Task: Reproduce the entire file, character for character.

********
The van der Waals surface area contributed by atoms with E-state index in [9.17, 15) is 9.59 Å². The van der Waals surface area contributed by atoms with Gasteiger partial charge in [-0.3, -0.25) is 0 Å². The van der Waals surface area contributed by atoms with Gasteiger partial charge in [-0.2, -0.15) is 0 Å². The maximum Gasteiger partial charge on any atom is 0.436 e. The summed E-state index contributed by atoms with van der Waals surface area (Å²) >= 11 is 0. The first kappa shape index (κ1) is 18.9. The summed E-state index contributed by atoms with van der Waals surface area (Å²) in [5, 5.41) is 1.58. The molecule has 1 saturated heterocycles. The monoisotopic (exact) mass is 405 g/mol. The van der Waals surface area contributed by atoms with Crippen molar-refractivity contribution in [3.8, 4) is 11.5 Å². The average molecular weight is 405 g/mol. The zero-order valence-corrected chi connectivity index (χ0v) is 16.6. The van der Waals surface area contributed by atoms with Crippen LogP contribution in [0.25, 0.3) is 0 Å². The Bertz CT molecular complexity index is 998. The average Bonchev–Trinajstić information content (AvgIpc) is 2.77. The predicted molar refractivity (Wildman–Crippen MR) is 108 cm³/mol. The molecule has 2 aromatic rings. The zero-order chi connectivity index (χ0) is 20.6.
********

The van der Waals surface area contributed by atoms with E-state index in [9.17, 15) is 9.59 Å². The van der Waals surface area contributed by atoms with Gasteiger partial charge in [-0.3, -0.25) is 0 Å². The van der Waals surface area contributed by atoms with Gasteiger partial charge in [-0.2, -0.15) is 0 Å². The maximum Gasteiger partial charge on any atom is 0.436 e. The summed E-state index contributed by atoms with van der Waals surface area (Å²) >= 11 is 0. The first kappa shape index (κ1) is 18.9. The summed E-state index contributed by atoms with van der Waals surface area (Å²) in [5, 5.41) is 1.58. The molecule has 1 saturated heterocycles. The monoisotopic (exact) mass is 405 g/mol. The van der Waals surface area contributed by atoms with Crippen molar-refractivity contribution in [3.8, 4) is 11.5 Å². The average molecular weight is 405 g/mol. The zero-order valence-corrected chi connectivity index (χ0v) is 16.6. The van der Waals surface area contributed by atoms with Crippen LogP contribution in [0.25, 0.3) is 0 Å². The Bertz CT molecular complexity index is 998. The average Bonchev–Trinajstić information content (AvgIpc) is 2.77. The predicted molar refractivity (Wildman–Crippen MR) is 108 cm³/mol. The molecule has 2 aromatic rings. The zero-order chi connectivity index (χ0) is 20.6.